Font Size
A
A
A

Finger Infection (cont.)

What Are Complications of Finger Infections?

Infections of the nail or the fingertip, such as paronychia or felon, usually resolve without any complications.

With the infections that involve deep structures, such as infectious flexor tenosynovitis, even with the best care the outcome may be less than desirable. Complications include loss of function, loss of sensation, disfigurement, or even loss of the finger.

Is It Possible to Prevent a Finger Infection?

Common sense safety practices will help prevent many of the finger wounds that become a problem.

  • Wearing protective work gloves may prevent injury.
  • Wearing latex or vinyl gloves is mandatory if possible exposure to bodily fluids is expected.
  • Avoid chewing on the nails, and wash the hands as needed.
  • Seek early medical attention before an infection is present.

What Is the Prognosis of Finger Infections?

If the infections are treated early and properly, the prognosis for full recovery is good. However, if treatment is delayed, or if the infection is severe, the prognosis is not as good.

The doctor will need to evaluate each case individually and present the likely outcome based on the findings.

Finger Infection Pictures

Picture of flexor tendon sheaths and radial and ulnar bursae. Image courtesy of Randle L Likes, DO.
Picture of flexor tendon sheaths and radial and ulnar bursae. Image courtesy of Randle L Likes, DO.

Picture of a herpetic whitlow. Image courtesy of Glen Vaughn, MD.
Picture of a herpetic whitlow. Image courtesy of Glen Vaughn, MD.

Picture of a moderate paronychia. Swelling and redness around the edge of the nail is caused by a large pus collection under the skin. Image courtesy of Christina L Kukula, DO.
Picture of a moderate paronychia. Swelling and redness around the edge of the nail is caused by a large pus collection under the skin. Image courtesy of Christina L Kukula, DO.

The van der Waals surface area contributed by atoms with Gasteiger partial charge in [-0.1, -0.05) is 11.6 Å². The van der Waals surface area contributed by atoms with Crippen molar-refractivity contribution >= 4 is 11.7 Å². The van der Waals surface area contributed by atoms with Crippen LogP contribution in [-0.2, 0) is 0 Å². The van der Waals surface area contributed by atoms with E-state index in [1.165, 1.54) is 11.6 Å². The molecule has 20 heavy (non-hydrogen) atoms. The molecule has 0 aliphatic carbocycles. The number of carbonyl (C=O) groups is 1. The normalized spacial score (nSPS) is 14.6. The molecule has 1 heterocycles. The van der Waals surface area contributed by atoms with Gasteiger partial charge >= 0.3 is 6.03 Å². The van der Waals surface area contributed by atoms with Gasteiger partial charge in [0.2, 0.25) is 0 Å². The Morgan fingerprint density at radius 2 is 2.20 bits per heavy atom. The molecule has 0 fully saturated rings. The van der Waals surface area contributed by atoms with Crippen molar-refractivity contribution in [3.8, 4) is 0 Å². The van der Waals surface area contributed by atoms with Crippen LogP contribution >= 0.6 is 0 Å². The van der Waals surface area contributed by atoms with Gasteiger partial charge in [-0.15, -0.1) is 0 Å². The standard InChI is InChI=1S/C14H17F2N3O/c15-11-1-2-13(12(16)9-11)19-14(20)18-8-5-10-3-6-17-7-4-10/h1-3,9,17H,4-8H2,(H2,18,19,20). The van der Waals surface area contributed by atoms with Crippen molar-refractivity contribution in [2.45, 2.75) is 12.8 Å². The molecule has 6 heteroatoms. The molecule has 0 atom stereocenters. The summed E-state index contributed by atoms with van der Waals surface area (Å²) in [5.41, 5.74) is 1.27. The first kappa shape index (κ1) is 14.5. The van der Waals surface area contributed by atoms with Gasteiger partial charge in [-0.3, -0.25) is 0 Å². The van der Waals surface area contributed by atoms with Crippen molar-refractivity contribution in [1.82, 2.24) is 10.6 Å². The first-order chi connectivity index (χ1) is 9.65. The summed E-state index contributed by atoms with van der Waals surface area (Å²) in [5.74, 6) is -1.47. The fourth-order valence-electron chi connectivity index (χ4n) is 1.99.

Picture of drainage of pus from a paronychia. Image courtesy of Glen Vaughn, MD.
Picture of drainage of pus from a paronychia. Image courtesy of Glen Vaughn, MD.

Picture of a paronychia can progress to a felon if left untreated. Image courtesy of A paronychia can progress to a felon if left untreated. Image courtesy of Glen Vaughn, MD.
Picture of a paronychia can progress to a felon if left untreated. A paronychia can progress to a felon if left untreated. Image courtesy of Glen Vaughn, MD.

Picture of a subungual hematoma
Picture of a subungual hematoma

REFERENCES:

Fox, Jarod. "Felon." Medscape.com. Feb. 29, 2016. <http://emedicine.medscape.com/article/782537-overview>.

Goldstein, Beth G., et al. "Paronychia." UpToDate.com. June 23, 2017. <https://www.uptodate.com/contents/paronychia?source=search_result&search=paronychia&selectedTitle=1~59>.

Sebastin, Sandeep, Kevin C. Chung, and Shimpei Ono. "Overview of Hand Infections." UpToDate.com. Mar. 2016. <http://www.uptodate.com/contents/overview-of-hand-infections?source=search_result&search=finger+infection&selectedTitle=1~150>.


Medically Reviewed by a Doctor on 9/11/2017

Must Read Articles Related to Finger Infection

Cellulitis
Cellulitis Cellulitis is a bacterial infection of the sk...learn more >>
Fungal Nail Infection (Onychomycosis)
Onychomycosis Onychomycosis is an infection of the fingernails and/or toenails by fungus. The infection causes nails to discolor, thicken, and split, which can cause discomfo...learn more >>
Paronychia (Nail Infection)
Paronychia (Nail Infection) An infection that develops along the edge of the learn more >>

Patient Comments & Reviews

The eMedicineHealth doctors ask about Finger Infection:

Finger Infection - Treatment

What treatment has been effective for your finger infection?

Finger Infection - Home Remedies

What home remedy effectively treated your fingernail infection?

Finger Infection - Symptoms and Signs

What are the symptoms and signs of your finger infection?


Read What Your Physician is Reading on Medscape

Paronychia »

Paronychia is a soft tissue infection around a fingernail.

Read More on Medscape Reference »


Medical Dictionary